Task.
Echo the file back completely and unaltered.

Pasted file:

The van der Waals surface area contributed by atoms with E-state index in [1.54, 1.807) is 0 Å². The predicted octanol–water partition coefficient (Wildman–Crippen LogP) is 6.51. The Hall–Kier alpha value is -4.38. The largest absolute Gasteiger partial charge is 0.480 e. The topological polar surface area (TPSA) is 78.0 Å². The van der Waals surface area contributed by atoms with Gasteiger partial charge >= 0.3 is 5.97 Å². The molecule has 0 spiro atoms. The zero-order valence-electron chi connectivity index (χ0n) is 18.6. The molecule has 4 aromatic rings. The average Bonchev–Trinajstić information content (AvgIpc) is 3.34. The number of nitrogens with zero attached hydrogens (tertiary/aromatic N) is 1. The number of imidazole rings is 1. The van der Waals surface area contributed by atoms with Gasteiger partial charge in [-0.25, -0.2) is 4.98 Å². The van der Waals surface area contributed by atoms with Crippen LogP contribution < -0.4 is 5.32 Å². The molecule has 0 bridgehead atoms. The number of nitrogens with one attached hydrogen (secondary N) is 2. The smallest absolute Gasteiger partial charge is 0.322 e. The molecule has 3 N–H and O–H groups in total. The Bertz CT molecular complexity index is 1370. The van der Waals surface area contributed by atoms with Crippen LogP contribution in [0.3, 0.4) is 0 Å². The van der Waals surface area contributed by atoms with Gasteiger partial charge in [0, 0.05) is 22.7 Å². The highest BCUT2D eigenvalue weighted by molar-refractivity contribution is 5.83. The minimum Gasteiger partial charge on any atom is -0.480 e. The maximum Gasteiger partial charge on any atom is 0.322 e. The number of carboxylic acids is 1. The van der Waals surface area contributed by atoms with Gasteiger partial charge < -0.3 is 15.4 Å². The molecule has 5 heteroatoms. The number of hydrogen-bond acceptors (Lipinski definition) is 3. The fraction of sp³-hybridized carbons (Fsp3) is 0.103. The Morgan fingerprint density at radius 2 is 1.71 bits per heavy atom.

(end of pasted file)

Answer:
The van der Waals surface area contributed by atoms with E-state index in [1.54, 1.807) is 0 Å². The predicted octanol–water partition coefficient (Wildman–Crippen LogP) is 6.51. The Hall–Kier alpha value is -4.38. The largest absolute Gasteiger partial charge is 0.480 e. The topological polar surface area (TPSA) is 78.0 Å². The van der Waals surface area contributed by atoms with Gasteiger partial charge >= 0.3 is 5.97 Å². The molecule has 0 spiro atoms. The zero-order valence-electron chi connectivity index (χ0n) is 18.6. The molecule has 4 aromatic rings. The average Bonchev–Trinajstić information content (AvgIpc) is 3.34. The number of nitrogens with zero attached hydrogens (tertiary/aromatic N) is 1. The number of imidazole rings is 1. The van der Waals surface area contributed by atoms with Gasteiger partial charge in [-0.25, -0.2) is 4.98 Å². The van der Waals surface area contributed by atoms with Crippen LogP contribution < -0.4 is 5.32 Å². The molecule has 0 bridgehead atoms. The number of nitrogens with one attached hydrogen (secondary N) is 2. The smallest absolute Gasteiger partial charge is 0.322 e. The molecule has 3 N–H and O–H groups in total. The Bertz CT molecular complexity index is 1370. The van der Waals surface area contributed by atoms with Crippen LogP contribution in [0.3, 0.4) is 0 Å². The van der Waals surface area contributed by atoms with Gasteiger partial charge in [0, 0.05) is 22.7 Å². The highest BCUT2D eigenvalue weighted by molar-refractivity contribution is 5.83. The minimum Gasteiger partial charge on any atom is -0.480 e. The maximum Gasteiger partial charge on any atom is 0.322 e. The number of carboxylic acids is 1. The van der Waals surface area contributed by atoms with Gasteiger partial charge < -0.3 is 15.4 Å². The molecule has 5 heteroatoms. The number of hydrogen-bond acceptors (Lipinski definition) is 3. The fraction of sp³-hybridized carbons (Fsp3) is 0.103. The Morgan fingerprint density at radius 2 is 1.71 bits per heavy atom.